Wednesday, November 08, 2006

A man with no fingers

The State of Colorado has a process by which employees can request and use a state-owned motor vehicle. I go through this process several times every year (pretty much every time I have to go anywhere besides the office because I don't own a car). Recently, they began to tear down the old parking structure, in the basement of which was kept the entire state motor pool fleet. So they had to relocate some of the cars to the new parking garage and the older, less-requested cars got moved to where they keep all the old police cars in the way north part of town.

Several weeks ago, I needed a state car for my first two trainings and the popularity of the motor pool is such that one must request cars way ahead of time in order to have one when one needs one (otherwise, one must rent a car (which is also paid for by the state, but more annoying)). My first two training dates weren't set until about 3 weeks beforehand, at which time I went in to request cars for all the days I'd need them and was told the downtown office didn't have any cars for those first two dates. So I had to reserve older, crappier cars from the northern campus. And in order to pick up said cars, instead of walking a couple of blocks to the new parking garage, I had to take an awesome city bus for over a half hour and then walk a few blocks.

The first time I rode the bus to get a car, I sat down next to a smallish Mexican or Central American man. He looked a little down, but it took me a few minutes to notice that he didn't have any fingers. Well, that's not true. He had a thumb and some nubs on one hand and two fingers and a thumb on the other. Every minute or so, he would fidget with his finger stubs in what looked like a newly-developed nervous habit, as his hands still had angry red scars.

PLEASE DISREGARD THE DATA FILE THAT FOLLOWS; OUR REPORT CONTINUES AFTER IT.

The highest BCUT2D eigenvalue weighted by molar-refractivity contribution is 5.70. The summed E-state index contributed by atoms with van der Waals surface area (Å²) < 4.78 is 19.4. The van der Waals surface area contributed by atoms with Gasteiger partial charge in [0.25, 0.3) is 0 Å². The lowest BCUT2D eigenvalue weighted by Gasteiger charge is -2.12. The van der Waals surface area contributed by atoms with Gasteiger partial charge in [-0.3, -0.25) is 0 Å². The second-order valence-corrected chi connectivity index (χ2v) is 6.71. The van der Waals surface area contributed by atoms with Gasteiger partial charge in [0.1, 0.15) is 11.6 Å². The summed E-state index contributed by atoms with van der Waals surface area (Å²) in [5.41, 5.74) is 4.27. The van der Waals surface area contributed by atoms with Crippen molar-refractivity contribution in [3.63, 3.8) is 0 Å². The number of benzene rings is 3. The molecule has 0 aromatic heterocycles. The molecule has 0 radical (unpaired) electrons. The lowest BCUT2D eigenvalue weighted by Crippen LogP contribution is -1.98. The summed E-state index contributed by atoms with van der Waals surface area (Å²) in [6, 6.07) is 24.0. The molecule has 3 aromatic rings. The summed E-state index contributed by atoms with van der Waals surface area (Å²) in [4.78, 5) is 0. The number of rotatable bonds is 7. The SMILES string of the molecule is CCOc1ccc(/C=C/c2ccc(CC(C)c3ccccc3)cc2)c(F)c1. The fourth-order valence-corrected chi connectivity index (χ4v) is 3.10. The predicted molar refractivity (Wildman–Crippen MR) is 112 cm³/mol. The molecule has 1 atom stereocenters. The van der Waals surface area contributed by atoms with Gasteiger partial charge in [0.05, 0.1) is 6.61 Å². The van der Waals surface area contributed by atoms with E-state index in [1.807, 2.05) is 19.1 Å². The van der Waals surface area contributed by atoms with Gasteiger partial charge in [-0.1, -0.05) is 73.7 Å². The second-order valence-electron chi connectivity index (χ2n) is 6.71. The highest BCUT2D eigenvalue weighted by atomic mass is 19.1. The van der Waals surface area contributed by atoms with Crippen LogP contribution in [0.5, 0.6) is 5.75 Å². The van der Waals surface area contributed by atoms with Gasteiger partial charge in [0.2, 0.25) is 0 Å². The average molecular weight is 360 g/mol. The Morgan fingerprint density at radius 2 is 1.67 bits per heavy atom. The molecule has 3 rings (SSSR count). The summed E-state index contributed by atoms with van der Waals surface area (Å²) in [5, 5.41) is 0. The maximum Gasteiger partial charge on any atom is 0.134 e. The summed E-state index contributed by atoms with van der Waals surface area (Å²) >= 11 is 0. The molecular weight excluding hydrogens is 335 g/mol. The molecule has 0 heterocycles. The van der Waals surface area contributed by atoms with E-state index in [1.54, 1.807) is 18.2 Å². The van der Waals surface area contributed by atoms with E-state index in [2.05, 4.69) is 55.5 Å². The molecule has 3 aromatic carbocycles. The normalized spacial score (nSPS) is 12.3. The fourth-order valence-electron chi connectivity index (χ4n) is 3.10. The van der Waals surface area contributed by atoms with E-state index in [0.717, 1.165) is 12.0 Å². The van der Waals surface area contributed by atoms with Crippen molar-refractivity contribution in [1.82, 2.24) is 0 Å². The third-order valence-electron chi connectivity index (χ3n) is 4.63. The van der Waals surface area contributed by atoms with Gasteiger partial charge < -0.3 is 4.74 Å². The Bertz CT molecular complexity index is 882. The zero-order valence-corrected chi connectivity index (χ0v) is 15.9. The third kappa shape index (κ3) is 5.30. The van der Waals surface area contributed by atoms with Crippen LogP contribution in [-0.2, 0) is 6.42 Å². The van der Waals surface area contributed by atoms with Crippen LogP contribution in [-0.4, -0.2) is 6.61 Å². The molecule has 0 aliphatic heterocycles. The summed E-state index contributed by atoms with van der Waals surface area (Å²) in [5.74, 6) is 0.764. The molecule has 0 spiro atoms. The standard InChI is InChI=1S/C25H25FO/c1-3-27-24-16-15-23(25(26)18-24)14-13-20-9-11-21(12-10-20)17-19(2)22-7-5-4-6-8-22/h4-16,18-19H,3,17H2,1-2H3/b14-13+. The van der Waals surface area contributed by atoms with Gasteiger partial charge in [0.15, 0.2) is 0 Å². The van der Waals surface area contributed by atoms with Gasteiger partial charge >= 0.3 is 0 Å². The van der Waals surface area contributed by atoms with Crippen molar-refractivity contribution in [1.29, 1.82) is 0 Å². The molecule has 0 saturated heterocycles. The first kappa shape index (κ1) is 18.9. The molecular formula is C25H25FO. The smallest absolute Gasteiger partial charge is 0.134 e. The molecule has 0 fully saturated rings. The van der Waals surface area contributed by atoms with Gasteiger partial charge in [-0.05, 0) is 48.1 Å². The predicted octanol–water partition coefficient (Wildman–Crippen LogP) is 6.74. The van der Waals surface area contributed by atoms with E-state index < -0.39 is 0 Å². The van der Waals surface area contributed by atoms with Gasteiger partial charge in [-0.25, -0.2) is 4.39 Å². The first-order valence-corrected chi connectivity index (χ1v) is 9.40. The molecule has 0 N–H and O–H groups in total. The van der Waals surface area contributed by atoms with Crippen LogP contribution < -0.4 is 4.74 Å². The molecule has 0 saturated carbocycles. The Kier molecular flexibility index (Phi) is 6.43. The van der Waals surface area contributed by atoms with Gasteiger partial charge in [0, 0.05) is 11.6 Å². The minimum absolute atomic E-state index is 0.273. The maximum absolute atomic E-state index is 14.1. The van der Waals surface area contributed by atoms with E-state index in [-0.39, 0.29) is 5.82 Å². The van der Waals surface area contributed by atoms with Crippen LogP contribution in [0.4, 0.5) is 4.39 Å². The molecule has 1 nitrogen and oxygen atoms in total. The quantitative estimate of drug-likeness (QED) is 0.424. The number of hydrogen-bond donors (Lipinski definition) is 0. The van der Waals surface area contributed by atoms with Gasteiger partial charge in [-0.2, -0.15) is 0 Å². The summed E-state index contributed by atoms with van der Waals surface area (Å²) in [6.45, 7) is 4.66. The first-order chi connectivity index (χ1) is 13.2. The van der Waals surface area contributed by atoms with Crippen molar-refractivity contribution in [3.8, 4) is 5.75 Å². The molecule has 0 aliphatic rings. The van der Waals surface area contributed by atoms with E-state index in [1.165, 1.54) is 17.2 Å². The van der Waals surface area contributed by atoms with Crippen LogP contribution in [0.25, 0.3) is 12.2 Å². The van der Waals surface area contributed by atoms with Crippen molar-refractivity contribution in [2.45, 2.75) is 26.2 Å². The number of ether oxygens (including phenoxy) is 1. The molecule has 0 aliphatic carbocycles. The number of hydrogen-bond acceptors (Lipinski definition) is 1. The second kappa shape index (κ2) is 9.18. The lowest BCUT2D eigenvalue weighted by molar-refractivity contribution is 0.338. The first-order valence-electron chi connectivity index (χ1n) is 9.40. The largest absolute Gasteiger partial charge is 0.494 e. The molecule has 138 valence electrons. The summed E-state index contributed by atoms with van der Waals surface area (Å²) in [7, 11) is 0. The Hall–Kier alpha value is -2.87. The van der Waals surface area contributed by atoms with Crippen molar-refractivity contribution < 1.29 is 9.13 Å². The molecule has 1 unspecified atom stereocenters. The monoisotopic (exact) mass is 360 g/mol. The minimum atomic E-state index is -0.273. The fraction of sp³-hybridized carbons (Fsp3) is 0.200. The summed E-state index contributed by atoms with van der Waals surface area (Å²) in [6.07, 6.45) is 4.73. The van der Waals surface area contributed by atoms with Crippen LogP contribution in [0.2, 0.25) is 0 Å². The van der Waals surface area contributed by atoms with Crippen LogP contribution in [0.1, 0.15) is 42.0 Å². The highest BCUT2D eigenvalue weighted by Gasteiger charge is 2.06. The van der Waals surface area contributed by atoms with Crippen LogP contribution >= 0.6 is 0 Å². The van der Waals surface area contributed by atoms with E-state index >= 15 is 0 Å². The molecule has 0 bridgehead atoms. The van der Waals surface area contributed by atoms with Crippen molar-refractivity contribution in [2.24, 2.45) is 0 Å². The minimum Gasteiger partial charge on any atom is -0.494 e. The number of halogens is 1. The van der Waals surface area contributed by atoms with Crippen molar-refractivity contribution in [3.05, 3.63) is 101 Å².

After a while, he started to make basic small talk - he asked if I knew Spanish (un poquito, I answered); he told me he wanted to learn better English. He was on his way to a physical therapist appointment, he told me, and was going to be fitted for prostheses. "Two month ago" was the response when I asked when he lost his fingers. "I have accident at work and now I no can work." I silently wondered how long he'd been in the States, whether his work was compensating him fairly for his obviously life-changing injuries and losses. Some life insurance pays cash money for the loss of fingers and toes and arms and legs, but how likely is an immigrant, legal or no, to have life insurance? And if he was illegal, would his company pay workman's comp?

"I no like the bus," he said, "but I no can drive neither. Too scared." I didn't blame him; if I lost most of my fingers I think I'd have a hard time being comfortable operating a car at first, too. And it was pretty obvious he was used to doing manual labor; I think he had worked in some sort of factory and had a major industrial accident. Truly, he couldn't do that kind of work anymore- and I hoped that somehow, someone would pay for him to be retrained or get some kind of occupational therapy or something. There are disabled service centers, I'm sure, that could help, but I didn't know how to tell him in words he would understand. "You know a school where I can learn English good?" he asked me, and I mentioned the only one I knew about for sure. "Oh yeah, I know that one," he said.

After a while, there wasn't much left to say. I could tell he was ogling me, and it was a very weird sensation; I didn't want to ignore him or make him feel that I was shunning his lack of digits, but at the same time I didn't want him staring at my boobs or looking down my shirt. Soon it was my turn to get off the bus and I told him goodbye and I walked in the cold to get my crappy state car and drove home.

The next week, I took the same bus to get another state car. I was on the bus at a totally different time, but the same guy was right there, fidgiting with his stubs. I didn't sit next to him.

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